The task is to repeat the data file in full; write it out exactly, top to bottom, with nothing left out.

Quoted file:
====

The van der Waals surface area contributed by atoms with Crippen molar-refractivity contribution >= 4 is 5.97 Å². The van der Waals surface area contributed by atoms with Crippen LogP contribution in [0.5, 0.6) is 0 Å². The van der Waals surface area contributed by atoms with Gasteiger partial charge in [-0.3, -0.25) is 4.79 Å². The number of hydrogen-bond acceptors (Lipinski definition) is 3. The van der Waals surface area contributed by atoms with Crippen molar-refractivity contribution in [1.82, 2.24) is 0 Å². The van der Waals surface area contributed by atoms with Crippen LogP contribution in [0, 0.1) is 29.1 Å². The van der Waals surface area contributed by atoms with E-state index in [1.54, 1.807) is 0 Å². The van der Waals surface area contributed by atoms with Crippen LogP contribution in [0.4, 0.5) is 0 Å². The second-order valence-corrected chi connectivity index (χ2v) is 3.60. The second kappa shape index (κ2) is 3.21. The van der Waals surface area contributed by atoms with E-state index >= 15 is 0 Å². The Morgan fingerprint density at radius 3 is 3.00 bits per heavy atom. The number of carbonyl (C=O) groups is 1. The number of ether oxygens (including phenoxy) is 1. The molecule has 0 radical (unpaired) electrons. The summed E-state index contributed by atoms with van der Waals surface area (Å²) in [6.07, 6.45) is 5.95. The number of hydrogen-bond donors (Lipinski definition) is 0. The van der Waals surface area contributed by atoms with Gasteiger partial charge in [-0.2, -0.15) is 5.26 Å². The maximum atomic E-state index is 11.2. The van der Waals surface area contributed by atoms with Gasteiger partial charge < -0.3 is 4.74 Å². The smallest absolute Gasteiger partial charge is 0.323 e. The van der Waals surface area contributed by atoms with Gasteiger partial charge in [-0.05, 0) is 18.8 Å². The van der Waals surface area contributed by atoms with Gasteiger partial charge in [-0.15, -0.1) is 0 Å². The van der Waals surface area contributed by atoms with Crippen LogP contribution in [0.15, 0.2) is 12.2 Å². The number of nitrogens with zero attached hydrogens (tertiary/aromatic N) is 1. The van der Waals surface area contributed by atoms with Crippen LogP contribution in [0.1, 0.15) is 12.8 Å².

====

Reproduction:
The van der Waals surface area contributed by atoms with Crippen molar-refractivity contribution >= 4 is 5.97 Å². The van der Waals surface area contributed by atoms with Crippen LogP contribution in [0.5, 0.6) is 0 Å². The van der Waals surface area contributed by atoms with Gasteiger partial charge in [-0.3, -0.25) is 4.79 Å². The number of hydrogen-bond acceptors (Lipinski definition) is 3. The van der Waals surface area contributed by atoms with Crippen molar-refractivity contribution in [1.82, 2.24) is 0 Å². The van der Waals surface area contributed by atoms with Crippen LogP contribution in [0, 0.1) is 29.1 Å². The van der Waals surface area contributed by atoms with E-state index in [1.54, 1.807) is 0 Å². The van der Waals surface area contributed by atoms with Crippen LogP contribution in [0.4, 0.5) is 0 Å². The second-order valence-corrected chi connectivity index (χ2v) is 3.60. The second kappa shape index (κ2) is 3.21. The van der Waals surface area contributed by atoms with E-state index >= 15 is 0 Å². The Morgan fingerprint density at radius 3 is 3.00 bits per heavy atom. The number of carbonyl (C=O) groups is 1. The number of ether oxygens (including phenoxy) is 1. The molecule has 0 radical (unpaired) electrons. The summed E-state index contributed by atoms with van der Waals surface area (Å²) in [6.07, 6.45) is 5.95. The number of hydrogen-bond donors (Lipinski definition) is 0. The van der Waals surface area contributed by atoms with Gasteiger partial charge in [-0.2, -0.15) is 5.26 Å². The maximum atomic E-state index is 11.2. The van der Waals surface area contributed by atoms with Gasteiger partial charge < -0.3 is 4.74 Å². The smallest absolute Gasteiger partial charge is 0.323 e. The van der Waals surface area contributed by atoms with Gasteiger partial charge in [-0.05, 0) is 18.8 Å². The van der Waals surface area contributed by atoms with Gasteiger partial charge in [-0.15, -0.1) is 0 Å². The van der Waals surface area contributed by atoms with Crippen LogP contribution in [0.15, 0.2) is 12.2 Å². The number of nitrogens with zero attached hydrogens (tertiary/aromatic N) is 1. The van der Waals surface area contributed by atoms with Crippen LogP contribution in [0.1, 0.15) is 12.8 Å².